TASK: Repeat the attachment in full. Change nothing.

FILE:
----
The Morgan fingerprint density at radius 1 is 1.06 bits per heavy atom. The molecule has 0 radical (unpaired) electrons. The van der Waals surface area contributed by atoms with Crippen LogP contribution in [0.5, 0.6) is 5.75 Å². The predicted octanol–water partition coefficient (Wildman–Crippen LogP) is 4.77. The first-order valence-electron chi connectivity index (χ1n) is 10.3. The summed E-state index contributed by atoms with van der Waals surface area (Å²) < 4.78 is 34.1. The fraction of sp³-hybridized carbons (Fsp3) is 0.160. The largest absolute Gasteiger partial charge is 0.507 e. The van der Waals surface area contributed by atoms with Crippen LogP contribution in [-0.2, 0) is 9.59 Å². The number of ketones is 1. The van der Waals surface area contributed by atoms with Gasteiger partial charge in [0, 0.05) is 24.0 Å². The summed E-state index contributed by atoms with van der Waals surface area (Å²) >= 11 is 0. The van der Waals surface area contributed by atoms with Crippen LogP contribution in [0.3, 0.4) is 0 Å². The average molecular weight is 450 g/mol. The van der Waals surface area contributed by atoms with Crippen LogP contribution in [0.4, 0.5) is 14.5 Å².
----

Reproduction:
The Morgan fingerprint density at radius 1 is 1.06 bits per heavy atom. The molecule has 0 radical (unpaired) electrons. The van der Waals surface area contributed by atoms with Crippen LogP contribution in [0.5, 0.6) is 5.75 Å². The predicted octanol–water partition coefficient (Wildman–Crippen LogP) is 4.77. The first-order valence-electron chi connectivity index (χ1n) is 10.3. The summed E-state index contributed by atoms with van der Waals surface area (Å²) < 4.78 is 34.1. The fraction of sp³-hybridized carbons (Fsp3) is 0.160. The largest absolute Gasteiger partial charge is 0.507 e. The van der Waals surface area contributed by atoms with Crippen LogP contribution in [-0.2, 0) is 9.59 Å². The number of ketones is 1. The van der Waals surface area contributed by atoms with Gasteiger partial charge in [0, 0.05) is 24.0 Å². The summed E-state index contributed by atoms with van der Waals surface area (Å²) >= 11 is 0. The van der Waals surface area contributed by atoms with Crippen LogP contribution in [0.3, 0.4) is 0 Å². The average molecular weight is 450 g/mol. The van der Waals surface area contributed by atoms with Crippen LogP contribution in [0.4, 0.5) is 14.5 Å².